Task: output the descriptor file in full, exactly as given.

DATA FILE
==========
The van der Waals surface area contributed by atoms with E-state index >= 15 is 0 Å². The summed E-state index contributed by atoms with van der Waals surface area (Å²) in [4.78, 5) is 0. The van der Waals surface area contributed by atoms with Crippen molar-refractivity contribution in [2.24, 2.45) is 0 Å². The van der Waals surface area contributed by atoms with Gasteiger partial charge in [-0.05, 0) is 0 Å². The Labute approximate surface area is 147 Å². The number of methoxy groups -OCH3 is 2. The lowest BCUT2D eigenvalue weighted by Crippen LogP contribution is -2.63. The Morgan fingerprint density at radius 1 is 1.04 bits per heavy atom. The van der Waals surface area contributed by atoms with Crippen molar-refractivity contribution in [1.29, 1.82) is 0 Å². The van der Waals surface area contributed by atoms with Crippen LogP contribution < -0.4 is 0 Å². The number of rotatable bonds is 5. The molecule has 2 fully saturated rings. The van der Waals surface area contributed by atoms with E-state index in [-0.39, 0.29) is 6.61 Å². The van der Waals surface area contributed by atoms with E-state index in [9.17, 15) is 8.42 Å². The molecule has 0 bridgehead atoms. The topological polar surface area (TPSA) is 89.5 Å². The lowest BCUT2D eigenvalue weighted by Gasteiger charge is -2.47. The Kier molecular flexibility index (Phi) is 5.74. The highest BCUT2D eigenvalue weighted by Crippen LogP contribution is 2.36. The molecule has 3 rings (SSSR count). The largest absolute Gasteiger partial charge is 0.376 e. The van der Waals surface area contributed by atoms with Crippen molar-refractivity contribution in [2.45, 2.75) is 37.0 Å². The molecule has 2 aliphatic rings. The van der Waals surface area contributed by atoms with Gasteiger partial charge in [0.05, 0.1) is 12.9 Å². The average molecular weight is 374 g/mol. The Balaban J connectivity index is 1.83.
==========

The van der Waals surface area contributed by atoms with E-state index >= 15 is 0 Å². The summed E-state index contributed by atoms with van der Waals surface area (Å²) in [4.78, 5) is 0. The van der Waals surface area contributed by atoms with Crippen molar-refractivity contribution in [2.24, 2.45) is 0 Å². The van der Waals surface area contributed by atoms with Gasteiger partial charge in [-0.05, 0) is 0 Å². The Labute approximate surface area is 147 Å². The number of methoxy groups -OCH3 is 2. The lowest BCUT2D eigenvalue weighted by Crippen LogP contribution is -2.63. The Morgan fingerprint density at radius 1 is 1.04 bits per heavy atom. The van der Waals surface area contributed by atoms with Crippen molar-refractivity contribution in [1.29, 1.82) is 0 Å². The van der Waals surface area contributed by atoms with Crippen LogP contribution < -0.4 is 0 Å². The number of rotatable bonds is 5. The molecule has 2 fully saturated rings. The van der Waals surface area contributed by atoms with E-state index in [-0.39, 0.29) is 6.61 Å². The van der Waals surface area contributed by atoms with E-state index in [9.17, 15) is 8.42 Å². The molecule has 0 bridgehead atoms. The topological polar surface area (TPSA) is 89.5 Å². The lowest BCUT2D eigenvalue weighted by Gasteiger charge is -2.47. The Kier molecular flexibility index (Phi) is 5.74. The highest BCUT2D eigenvalue weighted by Crippen LogP contribution is 2.36. The molecule has 3 rings (SSSR count). The largest absolute Gasteiger partial charge is 0.376 e. The van der Waals surface area contributed by atoms with Crippen molar-refractivity contribution in [2.45, 2.75) is 37.0 Å². The molecule has 2 aliphatic rings. The van der Waals surface area contributed by atoms with Gasteiger partial charge in [0.05, 0.1) is 12.9 Å². The average molecular weight is 374 g/mol. The Balaban J connectivity index is 1.83.